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I'm looking for things that might trigger the following PHP warning:

PHP Warning: Cannot modify header information - headers already sent in Unknown on line 0

marked as duplicate by Jocelyn, PeeHaa, Madara Uchiha, Alexander, Ocramius Mar 23 '13 at 18:01

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up vote 6 down vote accepted

Turned out that it was the line


that caused the warning. This has been reported and fixed in 2001, it seems, but for some reason it keeps coming back.

  • 1
    Good job finding your solution! You might choose your answer as the correct one then so it can be seen at the top of the other answers. You might also edit it to add some more details so it can help someone else. – lpfavreau Mar 7 '09 at 22:48
  • There's a 48 hour time limit on accepting one's own answers. As for the details, I can't think of anything more to add. – kari.patila Mar 8 '09 at 11:10
  • Well, I was thinking maybe on more details on "reported and fixed in 2001". By whom? By the PHP community? Do you have a link to a bug report? Or some internal bug by you or your team? Where was it called? At the beginning of all your scripts? In an include? In a known library? It might help. :-) – lpfavreau Mar 8 '09 at 14:58
  • Ah, here you go: The call was made on the first line of index.php, on every page view and not included. – kari.patila Mar 9 '09 at 14:26
  • I have the exact same warning, and also tracked it down to ob_gzhandler. My pages still seem to be working ok. Is it safe to ignore this warning (in this case)? – Liam Aug 4 '09 at 15:41

It might be a lot of things, but as the others said, it's often just a space lying around somewhere that gets outputted and then a header() command is sent which normally is fine, but not after starting to send content back (potentially just a space in this case).

Using ob_start() stops the output from going out right away by buffering it. So it's a potential solution, or at least way to diagnose where it's coming from as zodeus said.

One common thing that causes those lose spaces are in this scenario.


  $variable = 1;
  $database = 'something else';
?> <-- A space here
 <-- Or here



  $var = dosomething();


One way to fix that is to remove the ?> at the end of the global.php file. You don't need those, they are only useful if you start putting HTML for example after your PHP code. So you'd have:

  $variable = 1;
  $database = 'something else';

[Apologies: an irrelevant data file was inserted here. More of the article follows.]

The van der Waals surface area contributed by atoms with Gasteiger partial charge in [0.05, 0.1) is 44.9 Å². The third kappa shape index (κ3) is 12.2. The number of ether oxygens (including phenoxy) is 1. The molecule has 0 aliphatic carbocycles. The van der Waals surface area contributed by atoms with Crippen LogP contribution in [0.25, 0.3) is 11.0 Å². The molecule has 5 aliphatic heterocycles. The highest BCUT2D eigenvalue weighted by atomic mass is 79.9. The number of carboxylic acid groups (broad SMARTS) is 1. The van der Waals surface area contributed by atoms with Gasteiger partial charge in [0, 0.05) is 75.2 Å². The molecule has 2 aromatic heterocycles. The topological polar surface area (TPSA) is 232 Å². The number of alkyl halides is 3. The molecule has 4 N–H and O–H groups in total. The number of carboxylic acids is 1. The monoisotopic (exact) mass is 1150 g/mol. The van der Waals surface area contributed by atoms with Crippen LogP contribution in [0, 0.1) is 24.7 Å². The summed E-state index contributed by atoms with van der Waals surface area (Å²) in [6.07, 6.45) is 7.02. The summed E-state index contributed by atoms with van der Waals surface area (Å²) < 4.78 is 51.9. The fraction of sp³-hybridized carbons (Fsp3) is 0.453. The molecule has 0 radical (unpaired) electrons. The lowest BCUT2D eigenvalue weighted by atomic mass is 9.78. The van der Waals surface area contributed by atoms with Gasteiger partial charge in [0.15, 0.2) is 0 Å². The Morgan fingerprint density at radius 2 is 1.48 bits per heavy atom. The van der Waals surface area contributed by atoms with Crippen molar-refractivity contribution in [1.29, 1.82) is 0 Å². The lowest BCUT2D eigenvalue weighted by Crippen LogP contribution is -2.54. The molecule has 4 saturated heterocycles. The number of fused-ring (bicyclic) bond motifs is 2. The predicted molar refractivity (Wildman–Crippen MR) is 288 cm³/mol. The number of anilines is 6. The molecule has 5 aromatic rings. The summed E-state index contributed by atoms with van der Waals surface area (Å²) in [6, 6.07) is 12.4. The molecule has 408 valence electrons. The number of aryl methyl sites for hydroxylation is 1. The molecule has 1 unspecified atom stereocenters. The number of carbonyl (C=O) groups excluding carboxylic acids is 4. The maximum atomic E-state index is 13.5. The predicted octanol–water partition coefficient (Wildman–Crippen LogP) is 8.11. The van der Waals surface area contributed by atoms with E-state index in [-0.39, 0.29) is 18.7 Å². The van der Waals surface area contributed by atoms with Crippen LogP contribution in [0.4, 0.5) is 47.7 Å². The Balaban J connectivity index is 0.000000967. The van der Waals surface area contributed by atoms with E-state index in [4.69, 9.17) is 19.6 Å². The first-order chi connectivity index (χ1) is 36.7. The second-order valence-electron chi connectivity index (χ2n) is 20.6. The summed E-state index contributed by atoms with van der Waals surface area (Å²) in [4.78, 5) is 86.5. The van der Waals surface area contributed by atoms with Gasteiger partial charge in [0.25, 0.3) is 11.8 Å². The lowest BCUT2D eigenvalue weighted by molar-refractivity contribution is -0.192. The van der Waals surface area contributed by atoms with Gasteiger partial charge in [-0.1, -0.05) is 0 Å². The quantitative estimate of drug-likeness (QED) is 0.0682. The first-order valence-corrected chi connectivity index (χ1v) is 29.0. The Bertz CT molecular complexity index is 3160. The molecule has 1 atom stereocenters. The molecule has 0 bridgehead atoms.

And when you do the require(), the space is not outputted before the header().

Just to illustrate the problems with content outputted and headers is that other common case that gives a similar error. It happens when you forget to stop the processing after a redirection using header().

if ($notLoggedIn) {
echo 'Welcome to my website'; // this will be outputted, 
                              // you should have an exit() 
                              // right after the header()
  • As always, a comment explaining the downvote is appreciated so I can make adjustments, learn or delete the question if it is wrong. Thanks. – lpfavreau Mar 7 '09 at 22:34

I think whats happening is one of the built in php functions is outputting something. I've seen this with a couple of the IMAP functions where they out put just a " " (space character) and it screws things up. You can thry tracking it down using Xdebug or the Zend debugger, but i f you have neither try wrapping output buffering around some of the functions you think may be cause it.


Do this one function at a time and when the error goes away you'll know which function is cause you the problem, then you can either file a bug report or just leave it in as a hack. But at least then you know what function is cause the issue.

Edit: The fact that is says your output is occurring on line 0 means that it's a C level function doing the output, not any code that's been written using PHP.

Have you checked your files for unintended UTF-8 BOMs?

  • This was my problem. Fixed now thanks to Notepad++ "Encoding->Convert to UTF-8 without BOM" feature – Jon Adams Jun 6 '12 at 3:19

The error tells you that something has sent output, which would force headers to be sent, because the headers must be written before the body of the http message.

The most common problem I have found is text in headers. vis:

<?php // myfile.php
  include 'header.php';

and in header.php:

<?php // header.php

What you can't see here is that there is a blank - either a space or CR/LF after the closing '?>'. This is output because the php standard says that anything outside the php tags is output as html.

The solution is to make sure that you make sure to erase everything after the closing '?>'

  • there's a PHP standard ??!?! – Alnitak Mar 7 '09 at 20:08

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